To most people, echinacea conjures up a herbal remedy for colds and ‘flu – a vital boost to the immune system or a piece of harmless quackery. For gardeners, however, Echinacea purpurea is a versatile herbaceous perennial with handsome, long-lasting flowers. It is sturdy and self-supporting, hardy, easy to grow, undemanding, suitable both for the formal border and the meadow look.
The present high standing of this North American prairie plant is partly due to its being an important element in “new naturalism” gardens. Amenable to being disposed in drifts and rivers, it is a striking sight en masse with its large daisy flowers, warm pink, purple-pink or ivory-white according to cultivar. These appear over a long period from early July to September and are followed by attractive, long-lasting seedheads.
The basal leaves are 6in to 8in long, lance-shaped, dark green and like sandpaper to the touch. Strong hairy stems about 3ft tall, sparsely scattered with leaves, carry broad (6in) composite flowers with purple-pink ray florets, which droop forlornly as they age. These surround prominent brown or orange-brown coned centres, consisting of masses of disc florets. Small wonder the common name is purple cone flower.
Echinacea purpurea makes an excellent cut flower, another reason for its popularity. There are several selected cultivars, four of which are widely available in nurseries; these differ from each other in flower colour and, to some extent, in height and flower size. The most famous is probably ‘Robert Bloom’, raised by Alan Bloom, the famous hardy perennial specialist, in 1955 and named after his son. He raised this because he didn’t think much of the cultivars then available, such as ‘The King’ and ‘Abendsonne’ (and they are no longer in the catalogues).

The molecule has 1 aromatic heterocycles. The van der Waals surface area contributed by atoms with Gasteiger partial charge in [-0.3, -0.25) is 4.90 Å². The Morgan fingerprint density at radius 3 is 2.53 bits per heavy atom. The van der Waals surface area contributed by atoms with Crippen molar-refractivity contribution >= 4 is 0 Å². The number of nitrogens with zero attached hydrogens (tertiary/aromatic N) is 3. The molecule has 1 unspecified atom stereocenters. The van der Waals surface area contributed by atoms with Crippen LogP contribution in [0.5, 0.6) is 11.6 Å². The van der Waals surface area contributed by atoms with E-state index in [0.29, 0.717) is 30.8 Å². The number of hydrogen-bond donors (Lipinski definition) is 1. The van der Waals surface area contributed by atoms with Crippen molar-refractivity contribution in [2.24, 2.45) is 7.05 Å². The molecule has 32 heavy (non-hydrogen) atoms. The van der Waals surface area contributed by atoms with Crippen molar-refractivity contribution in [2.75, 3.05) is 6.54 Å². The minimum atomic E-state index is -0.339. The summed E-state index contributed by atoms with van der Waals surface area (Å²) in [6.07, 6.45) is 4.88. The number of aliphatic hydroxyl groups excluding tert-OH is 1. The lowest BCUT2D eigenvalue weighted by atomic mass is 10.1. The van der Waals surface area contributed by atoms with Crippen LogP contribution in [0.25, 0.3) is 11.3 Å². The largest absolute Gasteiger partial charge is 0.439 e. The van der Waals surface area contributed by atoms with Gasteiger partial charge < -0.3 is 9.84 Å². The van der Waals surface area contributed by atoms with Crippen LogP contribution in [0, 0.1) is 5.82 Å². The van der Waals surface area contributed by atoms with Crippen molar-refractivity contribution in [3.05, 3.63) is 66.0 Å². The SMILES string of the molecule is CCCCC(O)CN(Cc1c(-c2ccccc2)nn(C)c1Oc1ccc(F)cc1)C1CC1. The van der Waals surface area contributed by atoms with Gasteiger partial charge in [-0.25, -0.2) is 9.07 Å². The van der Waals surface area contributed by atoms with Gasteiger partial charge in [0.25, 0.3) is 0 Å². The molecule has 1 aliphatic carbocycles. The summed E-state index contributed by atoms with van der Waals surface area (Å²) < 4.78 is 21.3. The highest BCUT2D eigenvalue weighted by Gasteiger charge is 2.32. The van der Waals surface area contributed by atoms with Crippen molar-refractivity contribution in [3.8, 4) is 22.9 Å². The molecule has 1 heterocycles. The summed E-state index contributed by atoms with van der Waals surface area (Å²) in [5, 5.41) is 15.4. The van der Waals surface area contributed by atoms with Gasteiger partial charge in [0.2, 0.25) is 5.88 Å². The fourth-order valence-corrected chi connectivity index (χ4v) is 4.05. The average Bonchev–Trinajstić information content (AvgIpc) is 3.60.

‘Robert Bloom’ has intense mauve-crimson flowers on 3ft stems, while the slightly shorter ‘Magnus’ is similar to the Echinacea purpurea in colour but has larger flowers (7in across) and ray florets that remain horizontal, a distinct advantage in my view. ‘Leuchstern’ (‘Bright Star’) grows to 30in and has purple-red flowers, while ‘Rubinglow’ is shorter still, with reddish flowers.
‘White Swan’ and ‘White Lustre’ have ivory-white flowers, the first with bonze discs, the second with yellower cones.
Popular introductions from America include the two dwarves (21in tall) ‘Kim’s Knee High’ (pink) and a white sport from it called ‘Kim’s Mop Head’.
To grow well echinaceas definitely like a meaty soil that drains sufficiently sharply so that it never becomes waterlogged in winter. They are also best in full sun, although they will tolerate some shade. It is important to mix a good quantity of compost with the soil from the hole before planting and to keep the plant well watered until established. After that, an annual spring mulch is all they need.
Dead-heading will encourage the formation of more flower buds; alternatively, the seedheads can be left for winter decoration. You will have to accept that echinaceas sometimes die for no very obvious reason, although winter wet is a possibility.
The coarse foliage seems to shrug off pest and disease attack.
Sow seed in early spring (Chiltern Seeds has a good selection on offer). The plants will often flower in their first season. It is also possible to divide plants or to take root cuttings in spring.
The combination in the flower of both bluish-pink and orange-brown makes it an excellent mixer, chiming satisfactorily with a range of other colours.
Echinaceas are obviously at home in a pink, purple, silver and blue scheme (let Verbena bonariensis seed itself close by, or plant echinaceas next to silver-leaved, blue-flowered Perovskia atriplicifolia). But it can also look very striking with Crocosmia ‘Solfatare’, which has yellow flowers and bronze foliage. Rudbeckias have the same flower shape (in fact echinaceas used to be included in the genus Rudbeckia) so R. occidentalis ‘Green Wizard’ or Rudbeckia fulgida var. deamii (for a really adventurous pairing) are also both worth considering. The white-flowered cultivars are easy to place in many schemes, since the whiteness is tinged with green.
Because of its sturdiness, Echinacea purpurea looks particularly good as contrast with plants that have more delicate or feathery foliage, such as the purple fennel Foeniculum vulgare ‘Purpureum’, the silver-leaved Artemisia ‘Powis Castle’ and decorative grasses including Deschampsia cespitosa ‘Goldschleier’ and ‘Bronzeschleier’.